America's forgotten war was recognized and honored Tuesday in the Governor's Office.
To celebrate the designation of a Kansas City memorial as Missouri's official Korean War Veterans Memorial, Gov. Mike Parson hosted Kansas City Korean War veterans and memorial organizers at the Capitol.
"It's a great thing because it's often called the forgotten war, and you just can't forget. Gentlemen went over there in terrible conditions and did their job for us, just like every war since then and before then, and we need to pay homage to that," said Yvette Clifford, a Marine Corps veteran and memorial organizer. "It's just a touching time to see them get their recognition."
The memorial, located in Washington Square Park, was first dedicated in 2011 and became the state's official Korean War Veterans Memorial through legislative action earlier this year.
Debra Shultz, chairwoman of the Missouri Korean War Veterans Memorial, said the state's official designation has been a long time coming and was made possible because of state lawmakers.
"I'm glad that this took place, but I'm sad that it took us so long, because it's forgotten in so many ways," said state Rep. Mike Haffner, R-Pleasant Hill, who helped carry the bill in the House.
State Rep. Dave Griffith, R-Jefferson City, said Haffner offered to work on the project with him because he is chairman of the House Veterans Committee.
"The support that we've had throughout the entire process has been something that I've really appreciated," Griffith said. "Our Korean War veterans, we can't thank them enough. We can't thank any of our veterans enough."
State Sen. Mike Cierpiot, R-Jackson County, said he was honored to help get the legislation passed in the Senate.
Parson said the veterans uphold the meaning of what it means to be a public servant.
"It's not about the ranks, it's not about which branch of service, it's really being a public servant for people you're never going to see, never going to meet and you're going to sacrifice everything for those people," Parson said.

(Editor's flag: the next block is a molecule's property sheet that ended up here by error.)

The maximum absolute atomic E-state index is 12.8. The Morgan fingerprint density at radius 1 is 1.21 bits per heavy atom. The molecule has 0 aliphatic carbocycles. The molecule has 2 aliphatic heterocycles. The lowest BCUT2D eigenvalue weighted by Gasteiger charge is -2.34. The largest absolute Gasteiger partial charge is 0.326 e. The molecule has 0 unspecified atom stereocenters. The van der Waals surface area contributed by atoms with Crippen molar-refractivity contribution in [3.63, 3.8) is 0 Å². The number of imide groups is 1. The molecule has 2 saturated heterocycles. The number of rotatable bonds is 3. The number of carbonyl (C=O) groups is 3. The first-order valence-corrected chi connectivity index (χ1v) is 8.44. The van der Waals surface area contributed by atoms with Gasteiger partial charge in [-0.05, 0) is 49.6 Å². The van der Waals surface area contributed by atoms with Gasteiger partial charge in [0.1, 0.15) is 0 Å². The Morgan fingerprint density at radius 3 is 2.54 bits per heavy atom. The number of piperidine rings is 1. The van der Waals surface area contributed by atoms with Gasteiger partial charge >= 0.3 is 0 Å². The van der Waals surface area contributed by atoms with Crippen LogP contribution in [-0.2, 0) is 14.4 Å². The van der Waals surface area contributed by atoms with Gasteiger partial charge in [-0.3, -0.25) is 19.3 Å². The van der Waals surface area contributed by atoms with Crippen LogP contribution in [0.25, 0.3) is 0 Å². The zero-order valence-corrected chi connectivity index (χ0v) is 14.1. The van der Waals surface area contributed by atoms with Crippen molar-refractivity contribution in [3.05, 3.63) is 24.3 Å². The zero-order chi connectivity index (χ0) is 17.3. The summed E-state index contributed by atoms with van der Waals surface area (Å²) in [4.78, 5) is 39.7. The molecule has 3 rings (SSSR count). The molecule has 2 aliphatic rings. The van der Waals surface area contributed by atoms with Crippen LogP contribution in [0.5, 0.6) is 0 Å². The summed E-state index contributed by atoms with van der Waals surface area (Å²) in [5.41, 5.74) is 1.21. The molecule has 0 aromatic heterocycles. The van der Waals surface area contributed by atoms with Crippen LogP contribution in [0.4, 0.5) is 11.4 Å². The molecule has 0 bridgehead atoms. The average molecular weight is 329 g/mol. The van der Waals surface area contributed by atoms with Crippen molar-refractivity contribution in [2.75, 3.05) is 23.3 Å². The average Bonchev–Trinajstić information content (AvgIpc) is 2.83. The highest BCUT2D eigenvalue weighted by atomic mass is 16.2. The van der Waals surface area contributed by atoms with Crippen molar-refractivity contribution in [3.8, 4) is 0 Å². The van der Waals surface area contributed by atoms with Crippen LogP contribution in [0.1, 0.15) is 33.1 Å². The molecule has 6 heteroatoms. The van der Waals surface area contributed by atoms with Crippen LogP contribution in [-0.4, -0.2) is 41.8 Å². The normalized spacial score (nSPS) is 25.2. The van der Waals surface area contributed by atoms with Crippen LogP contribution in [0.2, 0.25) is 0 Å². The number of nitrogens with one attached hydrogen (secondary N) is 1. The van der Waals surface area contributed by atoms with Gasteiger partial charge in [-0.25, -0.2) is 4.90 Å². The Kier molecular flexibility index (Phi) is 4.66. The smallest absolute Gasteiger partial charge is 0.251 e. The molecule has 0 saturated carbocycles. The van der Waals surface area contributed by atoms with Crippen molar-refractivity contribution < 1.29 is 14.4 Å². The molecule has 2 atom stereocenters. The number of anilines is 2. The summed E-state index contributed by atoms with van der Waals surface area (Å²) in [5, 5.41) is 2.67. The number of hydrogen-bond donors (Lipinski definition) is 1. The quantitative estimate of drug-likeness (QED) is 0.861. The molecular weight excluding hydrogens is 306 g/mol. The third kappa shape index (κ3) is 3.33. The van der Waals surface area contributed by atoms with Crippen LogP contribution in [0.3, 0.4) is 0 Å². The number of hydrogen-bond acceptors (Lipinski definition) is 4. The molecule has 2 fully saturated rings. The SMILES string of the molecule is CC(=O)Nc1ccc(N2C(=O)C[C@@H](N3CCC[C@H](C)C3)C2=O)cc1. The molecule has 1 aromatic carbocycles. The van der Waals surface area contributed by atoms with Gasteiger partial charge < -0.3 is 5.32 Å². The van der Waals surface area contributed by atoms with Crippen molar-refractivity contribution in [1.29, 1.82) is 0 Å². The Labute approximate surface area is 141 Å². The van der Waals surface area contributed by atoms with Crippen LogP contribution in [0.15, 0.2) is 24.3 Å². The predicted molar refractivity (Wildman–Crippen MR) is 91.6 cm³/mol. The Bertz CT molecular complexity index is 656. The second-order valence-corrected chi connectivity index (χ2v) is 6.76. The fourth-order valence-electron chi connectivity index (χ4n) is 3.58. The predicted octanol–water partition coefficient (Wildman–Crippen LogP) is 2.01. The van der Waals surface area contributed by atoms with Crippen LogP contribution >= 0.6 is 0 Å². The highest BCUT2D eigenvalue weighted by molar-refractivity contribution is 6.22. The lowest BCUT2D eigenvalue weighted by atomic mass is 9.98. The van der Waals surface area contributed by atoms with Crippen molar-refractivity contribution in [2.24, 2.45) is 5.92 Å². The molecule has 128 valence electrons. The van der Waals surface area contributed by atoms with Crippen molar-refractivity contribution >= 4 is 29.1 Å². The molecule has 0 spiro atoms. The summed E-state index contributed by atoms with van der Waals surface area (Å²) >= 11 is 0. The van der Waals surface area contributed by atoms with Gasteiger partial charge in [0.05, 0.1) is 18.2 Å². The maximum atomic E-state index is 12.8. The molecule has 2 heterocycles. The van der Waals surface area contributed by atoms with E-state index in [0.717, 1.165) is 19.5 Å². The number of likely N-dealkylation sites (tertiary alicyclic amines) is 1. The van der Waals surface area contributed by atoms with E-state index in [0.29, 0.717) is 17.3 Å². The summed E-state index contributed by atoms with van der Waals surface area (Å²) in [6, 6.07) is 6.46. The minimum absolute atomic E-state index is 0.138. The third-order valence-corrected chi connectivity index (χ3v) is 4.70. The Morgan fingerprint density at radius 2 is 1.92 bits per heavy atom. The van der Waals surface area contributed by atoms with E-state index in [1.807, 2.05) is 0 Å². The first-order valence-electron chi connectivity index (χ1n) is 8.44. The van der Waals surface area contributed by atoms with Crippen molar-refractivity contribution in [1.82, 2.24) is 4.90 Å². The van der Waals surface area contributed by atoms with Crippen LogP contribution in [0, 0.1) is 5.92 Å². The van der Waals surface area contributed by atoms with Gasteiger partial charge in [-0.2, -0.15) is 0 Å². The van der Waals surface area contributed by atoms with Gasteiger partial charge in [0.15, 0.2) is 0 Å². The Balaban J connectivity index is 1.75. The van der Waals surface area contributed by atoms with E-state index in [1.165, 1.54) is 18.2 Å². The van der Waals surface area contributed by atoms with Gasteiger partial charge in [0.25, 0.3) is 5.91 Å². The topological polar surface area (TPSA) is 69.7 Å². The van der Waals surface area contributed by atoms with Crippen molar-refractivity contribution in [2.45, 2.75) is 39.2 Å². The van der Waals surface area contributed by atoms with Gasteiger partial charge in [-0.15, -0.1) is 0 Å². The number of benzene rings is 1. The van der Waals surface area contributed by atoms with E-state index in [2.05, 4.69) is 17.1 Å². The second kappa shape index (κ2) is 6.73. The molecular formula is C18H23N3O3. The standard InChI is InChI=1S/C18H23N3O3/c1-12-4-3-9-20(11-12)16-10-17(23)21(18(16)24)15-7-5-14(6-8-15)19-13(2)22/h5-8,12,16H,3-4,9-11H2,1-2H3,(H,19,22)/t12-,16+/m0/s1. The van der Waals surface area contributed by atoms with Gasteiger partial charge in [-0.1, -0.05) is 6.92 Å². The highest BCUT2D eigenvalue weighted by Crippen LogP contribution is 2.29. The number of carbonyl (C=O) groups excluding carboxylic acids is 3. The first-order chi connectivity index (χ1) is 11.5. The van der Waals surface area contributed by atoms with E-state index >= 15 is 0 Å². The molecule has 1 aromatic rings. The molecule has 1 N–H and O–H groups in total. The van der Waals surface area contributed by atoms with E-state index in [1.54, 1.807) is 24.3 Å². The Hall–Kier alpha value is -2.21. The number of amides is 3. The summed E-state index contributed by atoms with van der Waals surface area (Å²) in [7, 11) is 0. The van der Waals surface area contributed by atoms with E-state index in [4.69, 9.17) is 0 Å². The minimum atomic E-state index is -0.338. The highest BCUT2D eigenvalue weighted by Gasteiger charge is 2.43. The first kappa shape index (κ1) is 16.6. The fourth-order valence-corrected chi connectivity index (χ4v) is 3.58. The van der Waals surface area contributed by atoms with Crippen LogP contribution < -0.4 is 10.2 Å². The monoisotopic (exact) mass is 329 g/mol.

Parson, an Army veteran himself, congratulated the memorial's delegation for sticking with its efforts to earn the state's official designation and preserve part of the nation's history within Missouri.
"It was never really about when I wore the uniform. When I was 19 years old and I put that uniform on, it was about all the people that wore it before I did to be able to give me the opportunity to wear it," Parson said. "I think that's exactly what this memorial's going to set out to do — is make sure people remember you wore that uniform and all the people that wear it tomorrow and the future remember the past."
Shultz presented Parson, Haffner, Griffith and Cierpiot with medals for their efforts to make the memorial the state's official designation.
Parson presented each of the veterans and memorial organizers the state's Bicentennial coin and vowed to make a visit to the memorial soon.
Shultz said Tuesday's event was awe-inspiring.
"We've been working on this for several years, and it's only Sen. Cierpiot who got it done for us," she said. "Having this designation gives us a presence."
Shultz's father started the memorial efforts around 2004 but died before it was officially dedicated seven years later.
In addition to Korean War veterans, the memorial honors the 900 Missourians killed in action and the South Korean citizens considered survivors of the war.
The memorial's organizers included Yong Kim, a South Korean survivor who began hiding from opposition forces at the age of 12. He arrived in the United States as a student to study economics when he was 23, settling in Kansas City.
The Missouri Korean War Veterans Memorial is preparing to undergo its final round of fundraising at the beginning of next year.
There's one more phase of the memorial not yet constructed that will feature an American serviceman protecting a South Korean citizen with a small toddler, Shultz said.
That will take roughly a year to build.
Shultz said they are also trying to raise $1 million-1.5 million for grounds preparation and landscaping.